Abstract: #972 Risk of Parkinson’s Disease in Hepatitis C Patients Following Exposure to Direct-Acting Antiviral Treatment: An Analysis of US Administrative Claims Data – Laura Telep, et al.
Previous studies have shown an increased risk of Parkinson’s disease in people with chronic HCV infection, but the data were small. This research analyzed ten years of data collected from 347,052 HCV-positive adults and compared those who were treated for HCV to those who were untreated. The data were further compared to a random sample of 715,220 adults with no HCV diagnosis.
Conclusion: HCV was associated with an increased risk of Parkinson’s. Although people treated with DAAs had a reduced risk of Parkinson’s, there aren’t enough data to determine the significance.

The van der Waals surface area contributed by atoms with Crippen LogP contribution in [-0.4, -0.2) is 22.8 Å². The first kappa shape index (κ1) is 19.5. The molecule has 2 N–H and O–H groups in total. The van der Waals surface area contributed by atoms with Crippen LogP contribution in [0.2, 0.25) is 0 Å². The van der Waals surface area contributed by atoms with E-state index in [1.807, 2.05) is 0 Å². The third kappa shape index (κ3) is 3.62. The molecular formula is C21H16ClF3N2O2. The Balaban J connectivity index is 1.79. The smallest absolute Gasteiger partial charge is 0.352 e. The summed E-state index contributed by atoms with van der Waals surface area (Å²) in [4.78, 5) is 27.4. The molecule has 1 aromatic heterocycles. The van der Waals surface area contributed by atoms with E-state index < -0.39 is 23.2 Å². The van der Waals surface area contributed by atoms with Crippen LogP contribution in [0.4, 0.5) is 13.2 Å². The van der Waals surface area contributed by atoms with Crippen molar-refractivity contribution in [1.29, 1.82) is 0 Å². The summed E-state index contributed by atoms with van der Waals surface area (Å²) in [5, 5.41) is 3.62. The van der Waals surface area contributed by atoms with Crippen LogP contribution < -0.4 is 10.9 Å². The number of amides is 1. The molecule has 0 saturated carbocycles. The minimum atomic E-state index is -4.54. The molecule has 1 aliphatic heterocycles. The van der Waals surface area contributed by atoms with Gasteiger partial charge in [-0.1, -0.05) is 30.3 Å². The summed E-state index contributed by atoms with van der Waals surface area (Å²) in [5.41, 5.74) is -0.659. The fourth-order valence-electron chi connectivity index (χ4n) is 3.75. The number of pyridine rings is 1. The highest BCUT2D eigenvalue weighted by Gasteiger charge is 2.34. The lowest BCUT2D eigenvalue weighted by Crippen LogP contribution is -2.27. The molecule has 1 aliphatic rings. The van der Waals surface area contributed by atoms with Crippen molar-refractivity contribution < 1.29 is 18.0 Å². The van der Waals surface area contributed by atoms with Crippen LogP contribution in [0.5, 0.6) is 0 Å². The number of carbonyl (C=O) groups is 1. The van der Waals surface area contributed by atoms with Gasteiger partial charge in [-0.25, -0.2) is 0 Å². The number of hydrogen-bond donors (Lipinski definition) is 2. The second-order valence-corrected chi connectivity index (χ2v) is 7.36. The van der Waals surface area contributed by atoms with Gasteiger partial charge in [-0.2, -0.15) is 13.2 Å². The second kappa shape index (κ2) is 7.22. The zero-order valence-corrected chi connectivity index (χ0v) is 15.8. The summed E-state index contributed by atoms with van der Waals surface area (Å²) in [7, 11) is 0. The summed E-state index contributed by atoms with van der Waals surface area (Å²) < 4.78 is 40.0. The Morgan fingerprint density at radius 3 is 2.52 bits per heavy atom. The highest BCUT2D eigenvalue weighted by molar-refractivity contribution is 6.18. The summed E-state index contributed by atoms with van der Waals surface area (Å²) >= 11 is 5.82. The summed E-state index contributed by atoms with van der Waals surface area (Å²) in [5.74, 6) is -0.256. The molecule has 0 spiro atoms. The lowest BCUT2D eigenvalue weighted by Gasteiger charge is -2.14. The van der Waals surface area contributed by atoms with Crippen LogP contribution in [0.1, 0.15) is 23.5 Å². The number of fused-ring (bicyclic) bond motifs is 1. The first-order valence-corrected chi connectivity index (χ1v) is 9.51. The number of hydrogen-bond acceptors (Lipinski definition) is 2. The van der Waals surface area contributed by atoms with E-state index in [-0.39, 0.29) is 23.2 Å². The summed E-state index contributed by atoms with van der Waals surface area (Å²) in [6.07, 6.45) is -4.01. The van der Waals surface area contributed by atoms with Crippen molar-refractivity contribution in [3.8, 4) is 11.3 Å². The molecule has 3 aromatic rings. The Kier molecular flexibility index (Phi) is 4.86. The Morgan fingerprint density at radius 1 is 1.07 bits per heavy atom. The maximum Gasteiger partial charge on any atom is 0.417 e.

Editorial Comments: Clearly more research is needed, particularly regarding the effects of treatment on Parkinson’s. It seems important to know if people who are cured need to be screened for Parkinson’s, or if treatment reduces the risk.
Also, I learned something new when reviewing this study. People who were treated with interferon (IFN) tended to be younger than people treated with DAAs. So when comparing DAA to IFN treatments, the generally older DAA subjects may be harder to treat and susceptible to side effects.
Note: A second large study presented at the Liver Meeting confirmed the increased risk of Parkinson’s in those with HCV. It did not examine the post-treatment risk. (Abstract 891 Hepatitis C Virus Infection and Risk Of Parkinson Disease: A Systematic Review and Meta-Analysis – Karn Wijarnpreecha, et al.)
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